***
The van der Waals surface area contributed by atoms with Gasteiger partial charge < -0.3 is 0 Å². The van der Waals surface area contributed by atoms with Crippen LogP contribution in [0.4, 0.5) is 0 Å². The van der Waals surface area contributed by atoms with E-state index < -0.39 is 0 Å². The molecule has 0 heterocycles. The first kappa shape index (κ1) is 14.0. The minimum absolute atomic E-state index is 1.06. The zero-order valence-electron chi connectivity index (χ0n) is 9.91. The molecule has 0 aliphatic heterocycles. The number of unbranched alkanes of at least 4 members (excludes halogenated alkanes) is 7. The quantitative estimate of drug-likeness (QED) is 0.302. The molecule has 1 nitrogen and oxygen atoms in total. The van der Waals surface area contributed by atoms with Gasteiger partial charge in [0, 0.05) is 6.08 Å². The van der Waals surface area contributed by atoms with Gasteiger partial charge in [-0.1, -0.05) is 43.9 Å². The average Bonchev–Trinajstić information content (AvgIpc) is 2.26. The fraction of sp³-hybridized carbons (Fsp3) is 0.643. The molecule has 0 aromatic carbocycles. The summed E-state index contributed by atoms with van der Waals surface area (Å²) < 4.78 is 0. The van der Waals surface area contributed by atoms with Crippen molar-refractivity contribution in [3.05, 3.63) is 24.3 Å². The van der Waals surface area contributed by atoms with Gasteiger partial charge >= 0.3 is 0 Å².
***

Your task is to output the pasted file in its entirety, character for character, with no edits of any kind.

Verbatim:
The van der Waals surface area contributed by atoms with Gasteiger partial charge < -0.3 is 0 Å². The van der Waals surface area contributed by atoms with Crippen LogP contribution in [0.4, 0.5) is 0 Å². The van der Waals surface area contributed by atoms with E-state index < -0.39 is 0 Å². The molecule has 0 heterocycles. The first kappa shape index (κ1) is 14.0. The minimum absolute atomic E-state index is 1.06. The zero-order valence-electron chi connectivity index (χ0n) is 9.91. The molecule has 0 aliphatic heterocycles. The number of unbranched alkanes of at least 4 members (excludes halogenated alkanes) is 7. The quantitative estimate of drug-likeness (QED) is 0.302. The molecule has 1 nitrogen and oxygen atoms in total. The van der Waals surface area contributed by atoms with Gasteiger partial charge in [0, 0.05) is 6.08 Å². The van der Waals surface area contributed by atoms with Gasteiger partial charge in [-0.1, -0.05) is 43.9 Å². The average Bonchev–Trinajstić information content (AvgIpc) is 2.26. The fraction of sp³-hybridized carbons (Fsp3) is 0.643. The molecule has 0 aromatic carbocycles. The summed E-state index contributed by atoms with van der Waals surface area (Å²) < 4.78 is 0. The van der Waals surface area contributed by atoms with Crippen molar-refractivity contribution in [3.05, 3.63) is 24.3 Å². The van der Waals surface area contributed by atoms with Gasteiger partial charge >= 0.3 is 0 Å².